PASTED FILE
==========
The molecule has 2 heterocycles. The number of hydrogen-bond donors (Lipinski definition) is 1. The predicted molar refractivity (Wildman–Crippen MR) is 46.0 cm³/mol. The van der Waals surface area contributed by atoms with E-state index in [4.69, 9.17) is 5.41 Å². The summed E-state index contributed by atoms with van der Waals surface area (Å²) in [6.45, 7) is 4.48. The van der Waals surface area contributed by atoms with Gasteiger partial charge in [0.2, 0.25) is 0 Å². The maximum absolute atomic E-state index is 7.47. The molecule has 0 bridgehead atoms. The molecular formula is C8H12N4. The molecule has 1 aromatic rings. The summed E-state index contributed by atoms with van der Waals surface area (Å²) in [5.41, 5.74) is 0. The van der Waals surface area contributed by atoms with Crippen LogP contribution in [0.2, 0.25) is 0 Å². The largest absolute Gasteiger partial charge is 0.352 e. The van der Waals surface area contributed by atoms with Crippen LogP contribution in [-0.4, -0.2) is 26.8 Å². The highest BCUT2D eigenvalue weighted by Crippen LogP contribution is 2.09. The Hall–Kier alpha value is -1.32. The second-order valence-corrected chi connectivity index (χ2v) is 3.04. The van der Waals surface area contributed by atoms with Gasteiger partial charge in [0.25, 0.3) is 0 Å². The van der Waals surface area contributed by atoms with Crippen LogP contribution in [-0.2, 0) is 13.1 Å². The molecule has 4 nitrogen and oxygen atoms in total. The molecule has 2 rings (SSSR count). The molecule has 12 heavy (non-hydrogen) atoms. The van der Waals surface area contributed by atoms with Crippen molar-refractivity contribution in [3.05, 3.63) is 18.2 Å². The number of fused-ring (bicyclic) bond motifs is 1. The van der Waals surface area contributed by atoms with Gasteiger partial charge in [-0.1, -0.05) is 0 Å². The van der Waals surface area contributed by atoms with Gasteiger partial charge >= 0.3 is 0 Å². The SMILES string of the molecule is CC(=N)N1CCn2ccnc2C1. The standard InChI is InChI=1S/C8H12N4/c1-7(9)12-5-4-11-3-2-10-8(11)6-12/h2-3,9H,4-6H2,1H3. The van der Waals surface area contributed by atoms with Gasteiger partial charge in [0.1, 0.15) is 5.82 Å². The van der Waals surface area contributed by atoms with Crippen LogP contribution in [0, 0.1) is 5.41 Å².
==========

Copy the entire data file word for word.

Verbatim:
The molecule has 2 heterocycles. The number of hydrogen-bond donors (Lipinski definition) is 1. The predicted molar refractivity (Wildman–Crippen MR) is 46.0 cm³/mol. The van der Waals surface area contributed by atoms with E-state index in [4.69, 9.17) is 5.41 Å². The summed E-state index contributed by atoms with van der Waals surface area (Å²) in [6.45, 7) is 4.48. The van der Waals surface area contributed by atoms with Gasteiger partial charge in [0.2, 0.25) is 0 Å². The maximum absolute atomic E-state index is 7.47. The molecule has 0 bridgehead atoms. The molecular formula is C8H12N4. The molecule has 1 aromatic rings. The summed E-state index contributed by atoms with van der Waals surface area (Å²) in [5.41, 5.74) is 0. The van der Waals surface area contributed by atoms with Crippen LogP contribution in [0.2, 0.25) is 0 Å². The largest absolute Gasteiger partial charge is 0.352 e. The van der Waals surface area contributed by atoms with Crippen LogP contribution in [-0.4, -0.2) is 26.8 Å². The highest BCUT2D eigenvalue weighted by Crippen LogP contribution is 2.09. The Hall–Kier alpha value is -1.32. The second-order valence-corrected chi connectivity index (χ2v) is 3.04. The van der Waals surface area contributed by atoms with Gasteiger partial charge in [0.25, 0.3) is 0 Å². The van der Waals surface area contributed by atoms with Crippen LogP contribution in [-0.2, 0) is 13.1 Å². The molecule has 4 nitrogen and oxygen atoms in total. The molecule has 2 rings (SSSR count). The molecule has 12 heavy (non-hydrogen) atoms. The van der Waals surface area contributed by atoms with Crippen molar-refractivity contribution in [3.05, 3.63) is 18.2 Å². The number of fused-ring (bicyclic) bond motifs is 1. The van der Waals surface area contributed by atoms with Gasteiger partial charge in [-0.1, -0.05) is 0 Å². The van der Waals surface area contributed by atoms with Gasteiger partial charge >= 0.3 is 0 Å². The SMILES string of the molecule is CC(=N)N1CCn2ccnc2C1. The standard InChI is InChI=1S/C8H12N4/c1-7(9)12-5-4-11-3-2-10-8(11)6-12/h2-3,9H,4-6H2,1H3. The van der Waals surface area contributed by atoms with Gasteiger partial charge in [0.1, 0.15) is 5.82 Å². The van der Waals surface area contributed by atoms with Crippen LogP contribution in [0, 0.1) is 5.41 Å².